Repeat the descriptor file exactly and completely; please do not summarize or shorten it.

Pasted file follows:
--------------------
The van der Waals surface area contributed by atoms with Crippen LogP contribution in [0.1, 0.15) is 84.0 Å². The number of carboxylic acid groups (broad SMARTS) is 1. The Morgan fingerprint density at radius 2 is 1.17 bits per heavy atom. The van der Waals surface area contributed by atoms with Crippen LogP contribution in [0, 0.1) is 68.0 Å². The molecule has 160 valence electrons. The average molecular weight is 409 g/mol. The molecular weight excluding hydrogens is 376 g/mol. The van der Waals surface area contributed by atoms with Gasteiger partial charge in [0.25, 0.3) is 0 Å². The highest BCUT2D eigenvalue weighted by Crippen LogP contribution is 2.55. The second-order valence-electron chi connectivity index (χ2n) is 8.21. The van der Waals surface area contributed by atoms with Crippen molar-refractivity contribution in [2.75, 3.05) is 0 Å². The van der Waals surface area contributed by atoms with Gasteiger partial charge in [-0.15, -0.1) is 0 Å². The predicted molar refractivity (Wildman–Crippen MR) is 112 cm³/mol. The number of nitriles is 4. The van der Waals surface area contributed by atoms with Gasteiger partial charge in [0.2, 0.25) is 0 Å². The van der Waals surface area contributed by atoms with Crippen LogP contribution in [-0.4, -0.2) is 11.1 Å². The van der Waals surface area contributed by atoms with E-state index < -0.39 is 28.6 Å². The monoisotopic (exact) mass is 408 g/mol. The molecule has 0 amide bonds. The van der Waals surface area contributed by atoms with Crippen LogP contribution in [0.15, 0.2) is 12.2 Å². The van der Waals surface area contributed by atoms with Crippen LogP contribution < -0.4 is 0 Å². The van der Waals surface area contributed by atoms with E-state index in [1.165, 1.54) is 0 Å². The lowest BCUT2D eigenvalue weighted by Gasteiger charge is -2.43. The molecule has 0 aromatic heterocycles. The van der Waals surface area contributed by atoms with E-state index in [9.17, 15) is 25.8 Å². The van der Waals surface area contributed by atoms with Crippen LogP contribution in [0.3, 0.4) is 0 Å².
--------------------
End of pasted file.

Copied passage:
The van der Waals surface area contributed by atoms with Crippen LogP contribution in [0.1, 0.15) is 84.0 Å². The number of carboxylic acid groups (broad SMARTS) is 1. The Morgan fingerprint density at radius 2 is 1.17 bits per heavy atom. The van der Waals surface area contributed by atoms with Crippen LogP contribution in [0, 0.1) is 68.0 Å². The molecule has 160 valence electrons. The average molecular weight is 409 g/mol. The molecular weight excluding hydrogens is 376 g/mol. The van der Waals surface area contributed by atoms with Gasteiger partial charge in [0.25, 0.3) is 0 Å². The highest BCUT2D eigenvalue weighted by Crippen LogP contribution is 2.55. The second-order valence-electron chi connectivity index (χ2n) is 8.21. The van der Waals surface area contributed by atoms with Crippen molar-refractivity contribution in [2.75, 3.05) is 0 Å². The van der Waals surface area contributed by atoms with Gasteiger partial charge in [-0.15, -0.1) is 0 Å². The predicted molar refractivity (Wildman–Crippen MR) is 112 cm³/mol. The number of nitriles is 4. The van der Waals surface area contributed by atoms with Gasteiger partial charge in [0.2, 0.25) is 0 Å². The van der Waals surface area contributed by atoms with Crippen LogP contribution in [-0.4, -0.2) is 11.1 Å². The van der Waals surface area contributed by atoms with E-state index < -0.39 is 28.6 Å². The monoisotopic (exact) mass is 408 g/mol. The molecule has 0 amide bonds. The van der Waals surface area contributed by atoms with Crippen LogP contribution in [0.15, 0.2) is 12.2 Å². The van der Waals surface area contributed by atoms with Crippen LogP contribution < -0.4 is 0 Å². The van der Waals surface area contributed by atoms with E-state index in [1.165, 1.54) is 0 Å². The lowest BCUT2D eigenvalue weighted by Gasteiger charge is -2.43. The molecule has 0 aromatic heterocycles. The van der Waals surface area contributed by atoms with E-state index in [9.17, 15) is 25.8 Å². The van der Waals surface area contributed by atoms with Crippen LogP contribution in [0.3, 0.4) is 0 Å².